The development of the Chardon-dryer was started in 2018 aiming for an economically viable method to dry ‘wet biomass’. This biomass, with moisture contents of up to 92%, is highly perishable and typically found in agricultural waste streams. This material can currently only be converted into compost. If properly dried, the materials can be stored for long periods of time without degradation and are also easier to convert into biobased products.
During the development, it turned out that the new industrial dryer could also be used economically for drying several industrial waste streams, as well as the solid fraction of digestate, the solid waste stream created by a biomass digester. In a slightly more distant future, a food-grade version will be developed that could dry various kinds of waste from the F&B industry into dry fodder and even food ingrediënts. Eventually, this model may replace conventional food drying equipment as well, providing a solution with increased thermal efficiency that is capable of running at low to moderate temperatures, better suiting various fossil free heat sources such as geothermal-, solar- and heat pump based solutions.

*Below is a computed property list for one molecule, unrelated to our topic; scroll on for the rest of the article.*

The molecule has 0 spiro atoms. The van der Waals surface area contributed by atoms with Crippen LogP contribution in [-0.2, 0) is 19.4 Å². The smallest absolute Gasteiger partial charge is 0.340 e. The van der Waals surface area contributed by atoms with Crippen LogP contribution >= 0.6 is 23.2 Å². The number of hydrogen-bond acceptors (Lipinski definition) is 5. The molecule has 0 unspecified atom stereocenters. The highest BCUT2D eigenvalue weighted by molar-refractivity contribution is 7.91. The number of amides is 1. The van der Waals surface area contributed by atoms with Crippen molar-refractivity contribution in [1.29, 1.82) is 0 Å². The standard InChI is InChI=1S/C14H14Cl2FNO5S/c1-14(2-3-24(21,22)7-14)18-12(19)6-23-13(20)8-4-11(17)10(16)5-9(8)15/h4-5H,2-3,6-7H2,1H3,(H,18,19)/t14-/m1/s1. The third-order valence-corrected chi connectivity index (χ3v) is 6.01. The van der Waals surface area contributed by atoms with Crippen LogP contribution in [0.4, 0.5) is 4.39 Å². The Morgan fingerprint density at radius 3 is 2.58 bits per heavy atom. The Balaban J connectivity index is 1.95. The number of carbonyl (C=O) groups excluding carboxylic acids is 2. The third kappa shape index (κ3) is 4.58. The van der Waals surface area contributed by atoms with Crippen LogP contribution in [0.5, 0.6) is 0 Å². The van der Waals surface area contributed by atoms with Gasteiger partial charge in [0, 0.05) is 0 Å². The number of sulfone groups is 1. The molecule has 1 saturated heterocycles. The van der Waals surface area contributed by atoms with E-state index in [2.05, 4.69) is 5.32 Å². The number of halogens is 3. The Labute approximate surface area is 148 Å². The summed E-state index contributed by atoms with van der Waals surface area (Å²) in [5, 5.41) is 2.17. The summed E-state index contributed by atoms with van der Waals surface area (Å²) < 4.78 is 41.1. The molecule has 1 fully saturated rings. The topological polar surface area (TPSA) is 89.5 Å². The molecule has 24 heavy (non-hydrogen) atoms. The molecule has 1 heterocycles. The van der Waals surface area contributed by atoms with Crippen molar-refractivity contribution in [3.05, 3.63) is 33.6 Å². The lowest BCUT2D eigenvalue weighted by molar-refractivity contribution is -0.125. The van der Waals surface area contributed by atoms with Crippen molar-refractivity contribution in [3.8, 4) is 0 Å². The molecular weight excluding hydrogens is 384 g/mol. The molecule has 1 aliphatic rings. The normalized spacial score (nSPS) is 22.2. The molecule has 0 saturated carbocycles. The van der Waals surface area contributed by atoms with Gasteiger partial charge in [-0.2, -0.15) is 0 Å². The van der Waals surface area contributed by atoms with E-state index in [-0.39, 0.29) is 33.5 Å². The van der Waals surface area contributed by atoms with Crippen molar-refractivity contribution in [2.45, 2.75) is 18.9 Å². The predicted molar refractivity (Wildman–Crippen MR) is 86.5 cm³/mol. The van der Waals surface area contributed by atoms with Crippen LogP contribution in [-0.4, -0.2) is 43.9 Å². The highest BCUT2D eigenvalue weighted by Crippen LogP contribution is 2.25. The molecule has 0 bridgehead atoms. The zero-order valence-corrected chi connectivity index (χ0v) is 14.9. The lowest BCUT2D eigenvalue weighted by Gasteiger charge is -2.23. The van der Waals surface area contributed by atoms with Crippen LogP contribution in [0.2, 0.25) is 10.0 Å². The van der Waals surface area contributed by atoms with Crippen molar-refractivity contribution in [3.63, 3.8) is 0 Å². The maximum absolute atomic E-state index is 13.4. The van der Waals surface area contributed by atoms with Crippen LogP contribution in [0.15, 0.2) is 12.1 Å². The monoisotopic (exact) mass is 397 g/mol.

Development of the Chardon-dryer commenced in 2018, and has since then seen a gradual upscaling of both the engineering team and prototypes involved. This has led to a containerized (20ft) system, constructed and tested at sites of a paper mill (drying paper reject) and a biomass plant (drying various kinds of biomass) in the province of Gelderland. Starting fall ’21 the initial full scale prototype will be translated into a commercial prototype suitable for on-site testing with potential customers. Eventually, systems with up to 10 times this drying capacity will be developed. The modular design eases the upscaling dramatically.